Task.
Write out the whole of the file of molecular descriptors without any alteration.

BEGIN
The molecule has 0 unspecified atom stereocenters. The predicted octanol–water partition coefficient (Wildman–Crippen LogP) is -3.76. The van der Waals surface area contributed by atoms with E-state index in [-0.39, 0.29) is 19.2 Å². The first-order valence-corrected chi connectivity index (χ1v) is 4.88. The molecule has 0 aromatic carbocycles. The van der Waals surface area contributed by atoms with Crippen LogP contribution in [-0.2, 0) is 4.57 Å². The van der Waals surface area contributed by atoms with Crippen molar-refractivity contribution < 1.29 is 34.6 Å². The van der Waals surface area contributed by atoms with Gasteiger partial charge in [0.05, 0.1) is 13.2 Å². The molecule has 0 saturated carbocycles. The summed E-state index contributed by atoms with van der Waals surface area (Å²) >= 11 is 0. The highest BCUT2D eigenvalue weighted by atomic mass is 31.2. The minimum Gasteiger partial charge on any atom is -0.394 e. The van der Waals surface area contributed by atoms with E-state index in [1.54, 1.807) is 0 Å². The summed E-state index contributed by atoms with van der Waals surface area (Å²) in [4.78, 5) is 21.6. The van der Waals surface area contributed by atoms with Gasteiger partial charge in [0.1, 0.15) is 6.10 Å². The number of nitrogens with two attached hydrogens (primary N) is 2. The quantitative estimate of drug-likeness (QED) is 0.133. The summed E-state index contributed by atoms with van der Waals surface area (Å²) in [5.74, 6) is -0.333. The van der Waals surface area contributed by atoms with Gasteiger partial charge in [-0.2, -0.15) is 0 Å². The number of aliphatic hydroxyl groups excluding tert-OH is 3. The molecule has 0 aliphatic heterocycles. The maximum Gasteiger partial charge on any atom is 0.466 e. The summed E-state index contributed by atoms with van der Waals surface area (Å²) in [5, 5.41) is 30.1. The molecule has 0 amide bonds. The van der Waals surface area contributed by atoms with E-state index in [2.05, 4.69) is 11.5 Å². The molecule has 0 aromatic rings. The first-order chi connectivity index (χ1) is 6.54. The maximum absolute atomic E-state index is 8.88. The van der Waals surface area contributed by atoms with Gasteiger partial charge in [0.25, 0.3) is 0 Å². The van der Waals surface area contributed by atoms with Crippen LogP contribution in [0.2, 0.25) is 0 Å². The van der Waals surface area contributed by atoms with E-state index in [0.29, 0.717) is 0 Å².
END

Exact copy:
The molecule has 0 unspecified atom stereocenters. The predicted octanol–water partition coefficient (Wildman–Crippen LogP) is -3.76. The van der Waals surface area contributed by atoms with E-state index in [-0.39, 0.29) is 19.2 Å². The first-order valence-corrected chi connectivity index (χ1v) is 4.88. The molecule has 0 aromatic carbocycles. The van der Waals surface area contributed by atoms with Crippen LogP contribution in [-0.2, 0) is 4.57 Å². The van der Waals surface area contributed by atoms with Crippen molar-refractivity contribution < 1.29 is 34.6 Å². The van der Waals surface area contributed by atoms with Gasteiger partial charge in [0.05, 0.1) is 13.2 Å². The molecule has 0 saturated carbocycles. The summed E-state index contributed by atoms with van der Waals surface area (Å²) >= 11 is 0. The highest BCUT2D eigenvalue weighted by atomic mass is 31.2. The minimum Gasteiger partial charge on any atom is -0.394 e. The van der Waals surface area contributed by atoms with E-state index in [1.54, 1.807) is 0 Å². The summed E-state index contributed by atoms with van der Waals surface area (Å²) in [4.78, 5) is 21.6. The van der Waals surface area contributed by atoms with Gasteiger partial charge in [0.1, 0.15) is 6.10 Å². The number of nitrogens with two attached hydrogens (primary N) is 2. The quantitative estimate of drug-likeness (QED) is 0.133. The summed E-state index contributed by atoms with van der Waals surface area (Å²) in [5.74, 6) is -0.333. The van der Waals surface area contributed by atoms with Gasteiger partial charge in [-0.2, -0.15) is 0 Å². The number of aliphatic hydroxyl groups excluding tert-OH is 3. The molecule has 0 aliphatic heterocycles. The maximum Gasteiger partial charge on any atom is 0.466 e. The summed E-state index contributed by atoms with van der Waals surface area (Å²) in [5, 5.41) is 30.1. The molecule has 0 amide bonds. The van der Waals surface area contributed by atoms with E-state index in [2.05, 4.69) is 11.5 Å². The molecule has 0 aromatic rings. The first-order chi connectivity index (χ1) is 6.54. The maximum absolute atomic E-state index is 8.88. The van der Waals surface area contributed by atoms with Gasteiger partial charge in [0.25, 0.3) is 0 Å². The van der Waals surface area contributed by atoms with Crippen LogP contribution in [0.2, 0.25) is 0 Å². The van der Waals surface area contributed by atoms with E-state index in [0.29, 0.717) is 0 Å².